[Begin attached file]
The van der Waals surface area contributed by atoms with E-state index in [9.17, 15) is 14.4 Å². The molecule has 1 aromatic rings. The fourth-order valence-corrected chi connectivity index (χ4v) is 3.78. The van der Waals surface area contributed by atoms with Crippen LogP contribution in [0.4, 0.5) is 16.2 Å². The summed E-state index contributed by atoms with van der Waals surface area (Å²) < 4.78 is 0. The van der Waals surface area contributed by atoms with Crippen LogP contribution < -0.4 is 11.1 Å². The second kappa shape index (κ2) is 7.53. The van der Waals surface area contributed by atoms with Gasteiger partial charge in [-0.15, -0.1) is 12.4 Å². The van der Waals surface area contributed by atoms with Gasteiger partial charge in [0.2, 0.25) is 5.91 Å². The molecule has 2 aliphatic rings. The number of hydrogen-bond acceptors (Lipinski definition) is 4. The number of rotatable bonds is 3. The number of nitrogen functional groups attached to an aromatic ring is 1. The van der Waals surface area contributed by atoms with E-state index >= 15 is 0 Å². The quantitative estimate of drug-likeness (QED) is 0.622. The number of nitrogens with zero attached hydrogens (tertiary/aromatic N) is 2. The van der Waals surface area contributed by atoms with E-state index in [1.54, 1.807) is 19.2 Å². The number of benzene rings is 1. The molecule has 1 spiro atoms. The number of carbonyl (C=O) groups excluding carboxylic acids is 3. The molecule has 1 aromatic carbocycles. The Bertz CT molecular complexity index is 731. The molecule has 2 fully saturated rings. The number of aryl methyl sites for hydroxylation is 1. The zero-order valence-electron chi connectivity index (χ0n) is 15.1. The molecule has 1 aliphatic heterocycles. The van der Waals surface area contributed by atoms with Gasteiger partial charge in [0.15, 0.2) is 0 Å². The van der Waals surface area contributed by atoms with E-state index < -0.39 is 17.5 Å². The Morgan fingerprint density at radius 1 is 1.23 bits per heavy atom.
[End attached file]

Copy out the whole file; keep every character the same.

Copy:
The van der Waals surface area contributed by atoms with E-state index in [9.17, 15) is 14.4 Å². The molecule has 1 aromatic rings. The fourth-order valence-corrected chi connectivity index (χ4v) is 3.78. The van der Waals surface area contributed by atoms with Crippen LogP contribution in [0.4, 0.5) is 16.2 Å². The summed E-state index contributed by atoms with van der Waals surface area (Å²) < 4.78 is 0. The van der Waals surface area contributed by atoms with Crippen LogP contribution < -0.4 is 11.1 Å². The second kappa shape index (κ2) is 7.53. The van der Waals surface area contributed by atoms with Gasteiger partial charge in [-0.15, -0.1) is 12.4 Å². The van der Waals surface area contributed by atoms with Gasteiger partial charge in [0.2, 0.25) is 5.91 Å². The molecule has 2 aliphatic rings. The number of hydrogen-bond acceptors (Lipinski definition) is 4. The number of rotatable bonds is 3. The number of nitrogen functional groups attached to an aromatic ring is 1. The van der Waals surface area contributed by atoms with E-state index >= 15 is 0 Å². The quantitative estimate of drug-likeness (QED) is 0.622. The number of nitrogens with zero attached hydrogens (tertiary/aromatic N) is 2. The van der Waals surface area contributed by atoms with E-state index in [1.54, 1.807) is 19.2 Å². The number of benzene rings is 1. The molecule has 1 spiro atoms. The number of carbonyl (C=O) groups excluding carboxylic acids is 3. The molecule has 1 aromatic carbocycles. The Bertz CT molecular complexity index is 731. The molecule has 2 fully saturated rings. The number of aryl methyl sites for hydroxylation is 1. The zero-order valence-electron chi connectivity index (χ0n) is 15.1. The molecule has 1 aliphatic heterocycles. The van der Waals surface area contributed by atoms with Gasteiger partial charge in [0.15, 0.2) is 0 Å². The van der Waals surface area contributed by atoms with E-state index < -0.39 is 17.5 Å². The Morgan fingerprint density at radius 1 is 1.23 bits per heavy atom.